[from Proc IoMNH&ASoc vol2 #1 1913]


Rev. J. DAVIDSON, President, in the Chair.

There were 28 members present and three visitors. The minutes of the previous meeting having been confirmed, Mr. C. W. Leigh, Port St. Mary, was elected a member of the Society.

Five additions to the Library were announced.

Lord Raglan, by special request, delivered, in fuller form, the address on Genealogy submitted by him to the meeting in December, 1911; this was illustrated by special books prepared by him showing the mode of entries, in which his' own and Lady Raglan's pedigrees were fully and clearly set forth. The bearing of genealogy on history was pointed out, and many curious and unexpected details on family and domestic matters were revealed. Surnames came into use after the Norman Conquest, but it was late in the 16th century before they became universal in Great Britain. A great deal of ancient genealogy was artificial and unreal, but modern genealogists invariably said ' Show me the books and give chapter and verse.' It was quite exceptional for the same family to hold landed property for a period of 400 years, for there was always the chance of a fool or a spendthrift inheriting. In the Isle of Man the study of genealogy was particularly easy, because our Manorial Rolls, dating from 1511, were perfect, so that families that had inherited lands could correctly trace their pedigrees for over 400 years.

Altogether, the subject was treated in a most interesting manner, and the President proposed a vote of thanks to his Excellency, and said that though it was only a sketch, to make a sketch lecture you must be well acquainted with your subject; most people could make a lecture if they refėrred to authorities for every statement. The books of pedigrees, which were his Excellency's own work, were highly interesting, and no man could give a better history of pedigrees than he could do,.

Canon Quine, seconding the motion, said he had read Professor Freeman and Mr. Round, who had thrown a good deal of light on these aspects of history. He admired and enjoyed his Excellency's address very much, and it had brought to mind several historical instances which fell into accord with the account which had been given. Sir John Stanley rose into eminence after his marriage with a great Lancashire heiress. That family lasted about two centuries, and, at the end of Elizabeth's reign; the was a break in the succession, and our Island was in the hands of the Queen herself, until a declaration was made and another branch ran for 100 years, when there was another break, and the Island fell to the Athols, the Scottish relatives of the Derby family, who claimed through the grandmother of the then Duke of Athol.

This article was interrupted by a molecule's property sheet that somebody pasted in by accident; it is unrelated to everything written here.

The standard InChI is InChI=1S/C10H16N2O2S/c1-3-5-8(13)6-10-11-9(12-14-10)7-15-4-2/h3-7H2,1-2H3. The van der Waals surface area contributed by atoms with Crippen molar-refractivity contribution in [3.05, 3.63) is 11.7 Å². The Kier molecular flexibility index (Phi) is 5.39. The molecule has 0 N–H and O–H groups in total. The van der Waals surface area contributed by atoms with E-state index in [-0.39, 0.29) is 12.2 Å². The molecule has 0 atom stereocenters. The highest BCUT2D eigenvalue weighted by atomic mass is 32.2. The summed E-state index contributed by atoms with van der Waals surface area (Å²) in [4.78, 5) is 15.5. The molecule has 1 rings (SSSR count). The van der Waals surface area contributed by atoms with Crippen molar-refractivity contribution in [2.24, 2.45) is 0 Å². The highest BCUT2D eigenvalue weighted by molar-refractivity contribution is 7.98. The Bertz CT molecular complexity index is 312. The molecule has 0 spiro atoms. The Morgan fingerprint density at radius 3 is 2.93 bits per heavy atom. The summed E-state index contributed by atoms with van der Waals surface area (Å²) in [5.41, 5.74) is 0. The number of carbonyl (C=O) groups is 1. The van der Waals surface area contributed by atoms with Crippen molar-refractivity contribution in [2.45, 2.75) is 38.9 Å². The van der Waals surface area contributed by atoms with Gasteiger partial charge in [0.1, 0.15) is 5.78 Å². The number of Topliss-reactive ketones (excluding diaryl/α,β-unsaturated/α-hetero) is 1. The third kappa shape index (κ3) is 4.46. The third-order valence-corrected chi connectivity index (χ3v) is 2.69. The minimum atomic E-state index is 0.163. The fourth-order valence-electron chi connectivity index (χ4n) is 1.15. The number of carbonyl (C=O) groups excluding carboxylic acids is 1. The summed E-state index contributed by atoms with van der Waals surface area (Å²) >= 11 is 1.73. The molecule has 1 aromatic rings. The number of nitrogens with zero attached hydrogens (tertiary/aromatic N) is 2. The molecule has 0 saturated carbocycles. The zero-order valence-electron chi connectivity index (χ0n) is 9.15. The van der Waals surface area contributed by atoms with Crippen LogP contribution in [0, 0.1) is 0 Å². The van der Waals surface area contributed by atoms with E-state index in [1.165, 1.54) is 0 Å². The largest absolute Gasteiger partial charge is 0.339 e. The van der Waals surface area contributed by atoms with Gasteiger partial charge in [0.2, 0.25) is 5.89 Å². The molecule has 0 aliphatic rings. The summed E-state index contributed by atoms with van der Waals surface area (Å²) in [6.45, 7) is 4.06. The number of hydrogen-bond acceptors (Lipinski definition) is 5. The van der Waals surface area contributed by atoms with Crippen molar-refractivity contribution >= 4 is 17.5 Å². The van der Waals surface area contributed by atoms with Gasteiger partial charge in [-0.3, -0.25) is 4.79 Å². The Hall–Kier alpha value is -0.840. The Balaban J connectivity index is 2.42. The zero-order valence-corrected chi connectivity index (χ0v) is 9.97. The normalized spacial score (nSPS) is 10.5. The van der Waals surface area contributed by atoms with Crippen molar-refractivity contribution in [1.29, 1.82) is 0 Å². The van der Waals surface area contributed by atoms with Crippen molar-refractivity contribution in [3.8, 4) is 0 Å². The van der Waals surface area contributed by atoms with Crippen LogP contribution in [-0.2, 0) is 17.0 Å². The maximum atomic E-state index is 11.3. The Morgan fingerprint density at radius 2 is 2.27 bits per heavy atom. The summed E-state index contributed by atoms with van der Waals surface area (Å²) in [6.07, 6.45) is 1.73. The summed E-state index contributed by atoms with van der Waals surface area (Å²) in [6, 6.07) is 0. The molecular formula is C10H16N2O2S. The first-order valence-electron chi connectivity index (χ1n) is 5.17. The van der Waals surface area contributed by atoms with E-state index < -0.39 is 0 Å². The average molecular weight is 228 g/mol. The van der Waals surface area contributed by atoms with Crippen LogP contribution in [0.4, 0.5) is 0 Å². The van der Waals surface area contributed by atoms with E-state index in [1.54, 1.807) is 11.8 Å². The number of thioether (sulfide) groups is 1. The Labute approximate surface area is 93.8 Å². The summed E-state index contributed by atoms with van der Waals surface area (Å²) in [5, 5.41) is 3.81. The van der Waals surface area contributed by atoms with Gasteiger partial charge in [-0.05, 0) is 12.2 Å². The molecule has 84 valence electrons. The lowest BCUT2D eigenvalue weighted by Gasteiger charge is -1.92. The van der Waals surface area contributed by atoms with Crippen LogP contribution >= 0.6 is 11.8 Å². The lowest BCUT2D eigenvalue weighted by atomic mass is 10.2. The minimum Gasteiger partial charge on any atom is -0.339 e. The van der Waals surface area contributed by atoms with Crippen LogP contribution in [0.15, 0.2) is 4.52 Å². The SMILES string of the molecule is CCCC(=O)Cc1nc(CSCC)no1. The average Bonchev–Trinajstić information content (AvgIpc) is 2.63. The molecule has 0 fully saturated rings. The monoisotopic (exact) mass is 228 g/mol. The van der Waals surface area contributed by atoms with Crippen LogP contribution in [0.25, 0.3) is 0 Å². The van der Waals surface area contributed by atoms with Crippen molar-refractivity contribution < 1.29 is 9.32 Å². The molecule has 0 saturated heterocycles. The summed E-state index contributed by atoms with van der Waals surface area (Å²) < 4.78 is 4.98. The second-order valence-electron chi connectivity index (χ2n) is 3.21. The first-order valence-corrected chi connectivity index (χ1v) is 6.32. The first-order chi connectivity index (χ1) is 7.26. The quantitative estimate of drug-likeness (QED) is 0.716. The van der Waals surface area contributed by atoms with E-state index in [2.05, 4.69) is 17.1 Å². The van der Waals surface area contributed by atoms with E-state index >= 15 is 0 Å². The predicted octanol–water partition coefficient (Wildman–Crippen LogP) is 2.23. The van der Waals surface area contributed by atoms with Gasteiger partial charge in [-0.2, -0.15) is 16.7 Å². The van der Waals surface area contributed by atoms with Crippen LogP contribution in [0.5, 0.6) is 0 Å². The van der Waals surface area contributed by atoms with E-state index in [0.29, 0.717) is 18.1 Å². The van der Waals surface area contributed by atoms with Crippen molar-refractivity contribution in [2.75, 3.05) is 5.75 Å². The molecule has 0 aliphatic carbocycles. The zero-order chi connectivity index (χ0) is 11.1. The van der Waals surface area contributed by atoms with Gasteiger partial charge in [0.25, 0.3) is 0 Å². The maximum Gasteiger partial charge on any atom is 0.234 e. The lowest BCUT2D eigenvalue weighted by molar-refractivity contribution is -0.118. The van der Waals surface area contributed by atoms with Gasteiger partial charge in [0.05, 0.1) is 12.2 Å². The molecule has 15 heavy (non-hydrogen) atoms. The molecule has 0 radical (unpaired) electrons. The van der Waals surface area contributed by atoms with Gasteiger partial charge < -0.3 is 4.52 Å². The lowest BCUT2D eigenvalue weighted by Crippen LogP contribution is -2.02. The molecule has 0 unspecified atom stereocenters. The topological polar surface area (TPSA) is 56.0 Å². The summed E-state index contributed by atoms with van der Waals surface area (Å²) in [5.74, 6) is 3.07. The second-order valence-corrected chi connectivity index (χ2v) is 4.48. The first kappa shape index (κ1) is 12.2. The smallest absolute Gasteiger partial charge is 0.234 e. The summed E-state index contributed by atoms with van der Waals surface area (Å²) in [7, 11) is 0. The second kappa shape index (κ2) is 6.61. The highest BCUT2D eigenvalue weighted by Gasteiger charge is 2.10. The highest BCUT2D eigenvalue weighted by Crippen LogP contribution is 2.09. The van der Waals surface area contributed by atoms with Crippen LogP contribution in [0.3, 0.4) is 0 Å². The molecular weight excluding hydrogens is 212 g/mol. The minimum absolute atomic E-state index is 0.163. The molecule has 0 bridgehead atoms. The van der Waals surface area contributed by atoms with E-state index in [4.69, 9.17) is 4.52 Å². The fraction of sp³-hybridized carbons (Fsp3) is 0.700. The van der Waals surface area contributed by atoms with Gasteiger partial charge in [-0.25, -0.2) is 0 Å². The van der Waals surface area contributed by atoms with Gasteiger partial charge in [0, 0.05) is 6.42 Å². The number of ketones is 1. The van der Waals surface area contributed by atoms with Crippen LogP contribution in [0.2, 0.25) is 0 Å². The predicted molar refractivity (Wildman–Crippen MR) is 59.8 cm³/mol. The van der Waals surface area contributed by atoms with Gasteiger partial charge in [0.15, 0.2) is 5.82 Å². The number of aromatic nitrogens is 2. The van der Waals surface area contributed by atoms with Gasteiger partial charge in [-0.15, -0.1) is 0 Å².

The Rev. E. H. Kempson, supporting the vote of thanks, suggested that the lecture might strike a line of work for some members of their Society to take up in the Isle of Man. There were many Manx families who had lived on the same spot for centuries; and he fancied there were materials here for a great deal of interesting work in connection with the genealogy of Manx families. One feature which struck one was the close connection between families in the Isle of Man. When he met persons of the same name here he generally found they were no relations at all, while persons of different name were often connected. He was sure there was a great deal of interesting work to be done in connection with Manx: families.

The vote was carried with applause.

His Excellency returned thanks for the vote, which, he said,. was more than his effort deserved. There were some ten to twelve thousand names in the books which he had shown, and, by studying them, one might arrive at an idea of the times the people lived in. It was possible to tell what people had their drains in order in the 15th and 16th century. The men whose drains were out of order usually had two or three wives. Other families continued from father to son and never had more than one wife, from which he inferred that sanitation was perfect in that particular castle. There was a remarkable effect of marrying heiresses to be noticed. The heiress, naturally, was an only child, or, at least, one of a very small family, and to that, he believed, was due the fact that in the principal families most of the children died young,and the families, as a whole, were short-lived.

Backindex next  

Any comments, errors or omissions gratefully received MNB Editor
HTML Transcription © F.Coakley , 2008